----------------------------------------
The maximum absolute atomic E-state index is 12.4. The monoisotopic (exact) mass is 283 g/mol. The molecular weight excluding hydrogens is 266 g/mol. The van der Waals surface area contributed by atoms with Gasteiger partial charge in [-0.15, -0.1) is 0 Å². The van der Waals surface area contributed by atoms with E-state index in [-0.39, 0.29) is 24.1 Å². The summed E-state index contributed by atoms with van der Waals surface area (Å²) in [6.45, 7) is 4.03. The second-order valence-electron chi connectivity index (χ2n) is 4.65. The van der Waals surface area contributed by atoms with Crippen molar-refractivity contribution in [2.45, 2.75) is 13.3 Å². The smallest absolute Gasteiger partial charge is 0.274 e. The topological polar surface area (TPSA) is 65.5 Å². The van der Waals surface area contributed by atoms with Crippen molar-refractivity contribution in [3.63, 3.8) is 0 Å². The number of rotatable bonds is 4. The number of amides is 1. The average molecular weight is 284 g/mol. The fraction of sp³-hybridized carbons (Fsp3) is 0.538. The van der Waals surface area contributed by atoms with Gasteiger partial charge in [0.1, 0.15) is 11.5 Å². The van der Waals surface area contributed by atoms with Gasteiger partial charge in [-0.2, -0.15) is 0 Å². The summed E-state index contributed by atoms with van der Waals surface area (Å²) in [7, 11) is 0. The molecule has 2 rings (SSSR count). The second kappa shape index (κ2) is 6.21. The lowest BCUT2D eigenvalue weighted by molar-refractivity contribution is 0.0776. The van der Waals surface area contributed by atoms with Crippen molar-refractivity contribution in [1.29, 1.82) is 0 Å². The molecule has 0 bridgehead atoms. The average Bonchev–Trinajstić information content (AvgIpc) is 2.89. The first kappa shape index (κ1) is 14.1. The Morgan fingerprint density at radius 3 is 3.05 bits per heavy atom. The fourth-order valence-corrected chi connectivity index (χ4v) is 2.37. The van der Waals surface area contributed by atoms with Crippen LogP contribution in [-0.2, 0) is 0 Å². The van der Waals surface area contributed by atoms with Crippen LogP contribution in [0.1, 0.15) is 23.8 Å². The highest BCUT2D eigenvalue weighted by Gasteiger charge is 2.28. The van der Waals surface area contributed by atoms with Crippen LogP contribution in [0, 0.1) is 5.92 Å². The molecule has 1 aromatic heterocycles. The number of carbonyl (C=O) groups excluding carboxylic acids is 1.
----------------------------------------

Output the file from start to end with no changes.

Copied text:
The maximum absolute atomic E-state index is 12.4. The monoisotopic (exact) mass is 283 g/mol. The molecular weight excluding hydrogens is 266 g/mol. The van der Waals surface area contributed by atoms with Gasteiger partial charge in [-0.15, -0.1) is 0 Å². The van der Waals surface area contributed by atoms with E-state index in [-0.39, 0.29) is 24.1 Å². The summed E-state index contributed by atoms with van der Waals surface area (Å²) in [6.45, 7) is 4.03. The second-order valence-electron chi connectivity index (χ2n) is 4.65. The van der Waals surface area contributed by atoms with Crippen molar-refractivity contribution in [2.45, 2.75) is 13.3 Å². The smallest absolute Gasteiger partial charge is 0.274 e. The topological polar surface area (TPSA) is 65.5 Å². The van der Waals surface area contributed by atoms with Crippen molar-refractivity contribution in [3.63, 3.8) is 0 Å². The number of rotatable bonds is 4. The number of amides is 1. The average molecular weight is 284 g/mol. The fraction of sp³-hybridized carbons (Fsp3) is 0.538. The van der Waals surface area contributed by atoms with Gasteiger partial charge in [0.1, 0.15) is 11.5 Å². The van der Waals surface area contributed by atoms with Gasteiger partial charge in [-0.2, -0.15) is 0 Å². The summed E-state index contributed by atoms with van der Waals surface area (Å²) in [7, 11) is 0. The molecule has 2 rings (SSSR count). The second kappa shape index (κ2) is 6.21. The lowest BCUT2D eigenvalue weighted by molar-refractivity contribution is 0.0776. The van der Waals surface area contributed by atoms with Crippen molar-refractivity contribution in [1.29, 1.82) is 0 Å². The molecule has 0 bridgehead atoms. The average Bonchev–Trinajstić information content (AvgIpc) is 2.89. The first kappa shape index (κ1) is 14.1. The Morgan fingerprint density at radius 3 is 3.05 bits per heavy atom. The fourth-order valence-corrected chi connectivity index (χ4v) is 2.37. The van der Waals surface area contributed by atoms with Crippen LogP contribution in [-0.2, 0) is 0 Å². The van der Waals surface area contributed by atoms with Crippen LogP contribution in [0.1, 0.15) is 23.8 Å². The highest BCUT2D eigenvalue weighted by Gasteiger charge is 2.28. The van der Waals surface area contributed by atoms with Crippen LogP contribution in [0, 0.1) is 5.92 Å². The molecule has 1 aromatic heterocycles. The number of carbonyl (C=O) groups excluding carboxylic acids is 1.